Not surprisingly, using LTE impacted battery life on the Series 3, although the second review unit showed battery life that was much more in line with what I expected. We spent a whole morning shooting video last week, with the Watch operating independently of the phone — about three hours of intermittent LTE usage. By noon, the Watch had drained to 30 percent. So I had to charge it later that afternoon.

Joanna Stern’s review for The Wall Street Journal, “Apple Watch Series 3 Review: Untethered… and Unreliable,” sounds similar alarms.

You’re lucky if the battery allows you to roam on cellular for longer than half a day—especially if you’re making calls.

Apple itself promises only one hour of talk time on LTE, and I confirmed this in my testing. Also, the watch becomes noticeably warm during longer calls.

Unless you plan to carry around a 5-pound backup battery in your bag, living a full day with just the Apple watch isn’t happening.

The Series 3 is the strongest indicator yet of what Apple believes the watch ultimately can be: a stand-alone tiny wrist computer that doesn’t need your iPhone. But if the Series 3 is any indicator of how that’s coming along, we should all hold off until, say, Series X.

Brian X. Chen, reviewing for The New York Times, provides the most positive review, although he still views the Apple Watch as a work in progress.

So the final verdict? The Apple Watch Series 3 is the first sign that wearable computers are maturing and may eventually become a staple in consumer electronics.

Nicole Nguyen, reviewing for BuzzFeed, provides a glass half empty and glass half full summary in a section of her review titled, “The problem with the Apple Watch is — and always has been — its limited battery life.”

Yes, the watch has an “all-day” battery mode that keeps GPS and cellular turned off, but that often feels insufficient. I want my watch to read my heart rate while I’m sleeping and wake me up without bothering my partner every morning — but it can’t, because it needs to be charged every night.

The new cellular capability puts even more of a strain on the device’s battery. Other smartwatch makers, like LG, compensated for this by slapping on HUGE batteries, making the device practically unwearable for anyone who isn’t The Rock. The Apple Watch handles this issue by moving only to cellular only when necessary and otherwise relying on Bluetooth and Wi-Fi. The 18-hour battery life claim includes just four hours of LTE connectivity.

This is consistent with my tests. With cellular on, and your phone at home, your watch will last the entire day — as long as you don’t put it into a running, biking, or swimming mode, which will turn on GPS and heart rate.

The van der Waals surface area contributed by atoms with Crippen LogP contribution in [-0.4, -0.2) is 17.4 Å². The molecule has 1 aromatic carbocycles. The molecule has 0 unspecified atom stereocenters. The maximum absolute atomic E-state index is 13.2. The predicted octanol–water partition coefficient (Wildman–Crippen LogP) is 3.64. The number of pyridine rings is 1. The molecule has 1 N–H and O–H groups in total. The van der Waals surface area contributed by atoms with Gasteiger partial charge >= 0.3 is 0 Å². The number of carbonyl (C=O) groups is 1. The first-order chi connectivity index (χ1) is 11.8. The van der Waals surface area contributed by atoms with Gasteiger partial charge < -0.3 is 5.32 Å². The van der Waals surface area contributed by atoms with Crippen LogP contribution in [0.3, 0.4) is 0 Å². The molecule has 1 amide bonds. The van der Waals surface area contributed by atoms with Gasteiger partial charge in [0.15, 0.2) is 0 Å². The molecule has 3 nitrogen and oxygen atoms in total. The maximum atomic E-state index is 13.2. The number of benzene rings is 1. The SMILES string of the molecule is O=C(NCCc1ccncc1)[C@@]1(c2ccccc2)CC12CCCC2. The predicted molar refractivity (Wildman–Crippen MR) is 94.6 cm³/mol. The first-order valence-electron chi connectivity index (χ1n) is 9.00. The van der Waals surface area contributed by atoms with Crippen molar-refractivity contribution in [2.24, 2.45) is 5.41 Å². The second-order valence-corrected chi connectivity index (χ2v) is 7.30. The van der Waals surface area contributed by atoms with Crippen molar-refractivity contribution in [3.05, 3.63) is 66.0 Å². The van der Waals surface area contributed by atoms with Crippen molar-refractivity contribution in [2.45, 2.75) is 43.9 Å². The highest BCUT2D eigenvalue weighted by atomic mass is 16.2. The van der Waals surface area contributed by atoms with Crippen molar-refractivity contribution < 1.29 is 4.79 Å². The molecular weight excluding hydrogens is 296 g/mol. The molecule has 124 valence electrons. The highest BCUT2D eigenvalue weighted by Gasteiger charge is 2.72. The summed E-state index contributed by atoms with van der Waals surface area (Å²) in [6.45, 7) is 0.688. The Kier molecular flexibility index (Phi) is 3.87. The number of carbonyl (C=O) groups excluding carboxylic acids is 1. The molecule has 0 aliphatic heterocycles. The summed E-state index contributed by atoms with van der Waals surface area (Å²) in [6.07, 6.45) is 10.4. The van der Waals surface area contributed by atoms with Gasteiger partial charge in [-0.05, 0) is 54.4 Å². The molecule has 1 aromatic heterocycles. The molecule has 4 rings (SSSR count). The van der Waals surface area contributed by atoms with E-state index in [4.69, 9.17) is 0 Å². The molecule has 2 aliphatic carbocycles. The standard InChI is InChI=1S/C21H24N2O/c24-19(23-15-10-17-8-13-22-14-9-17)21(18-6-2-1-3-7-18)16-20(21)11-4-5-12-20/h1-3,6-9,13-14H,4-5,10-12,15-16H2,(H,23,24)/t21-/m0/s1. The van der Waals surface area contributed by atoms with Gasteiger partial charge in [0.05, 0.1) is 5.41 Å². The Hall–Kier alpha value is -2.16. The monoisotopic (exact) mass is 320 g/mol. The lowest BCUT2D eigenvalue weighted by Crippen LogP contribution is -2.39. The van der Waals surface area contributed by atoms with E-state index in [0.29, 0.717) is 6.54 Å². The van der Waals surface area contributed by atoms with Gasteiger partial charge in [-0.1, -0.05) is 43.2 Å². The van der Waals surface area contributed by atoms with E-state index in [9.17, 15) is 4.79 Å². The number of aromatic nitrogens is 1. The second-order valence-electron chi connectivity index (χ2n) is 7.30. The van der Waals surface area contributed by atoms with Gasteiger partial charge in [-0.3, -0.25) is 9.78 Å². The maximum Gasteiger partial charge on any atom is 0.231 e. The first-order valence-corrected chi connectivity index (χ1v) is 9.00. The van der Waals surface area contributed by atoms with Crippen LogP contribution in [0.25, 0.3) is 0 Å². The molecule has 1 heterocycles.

But, generally, the battery performance is pretty poor: Talk time is three hours using your phone’s Bluetooth connection or Wi-Fi, without LTE, and one hour with. With GPS and heart rate sensing, it’s five hours without, four hours with. If you want to go on a daylong hike or bike ride, you’re better off bringing your phone.

There are different views of the smartwatch’s ultimate function. In a March 2016 webinar, Gartner’s perspective was that the smartwatch is presently a smartphone accessory, and mass adoption will require it to become an untethered device that creates essential value within the internet of things (IoT) ecosystem.

David Singleton, Google’s director of Android Wear, has a vision that, “The smartwatch will feed you information before you ask for it, act as your ‘agent’ in the internet-connected world around you, and keep you healthy—even talking to your doctor before you ever realize you’re sick. We think that wearables can really act as you for the technology around you…we think that the one thing long-term that will actually be your representative will be your watch.”

But no one wants to recharge their wristwatch halfway through the day. Low-power chips and sophisticated power management systems are stretching the performance of today’s Li-ion battery as far as it can go, but that is still far short of satisfactory. The Apple Watch, smartwatches, in general, and other sophisticated wearable devices require significantly better battery performance if they are to realize the aspirations of designers and the expectations of consumers.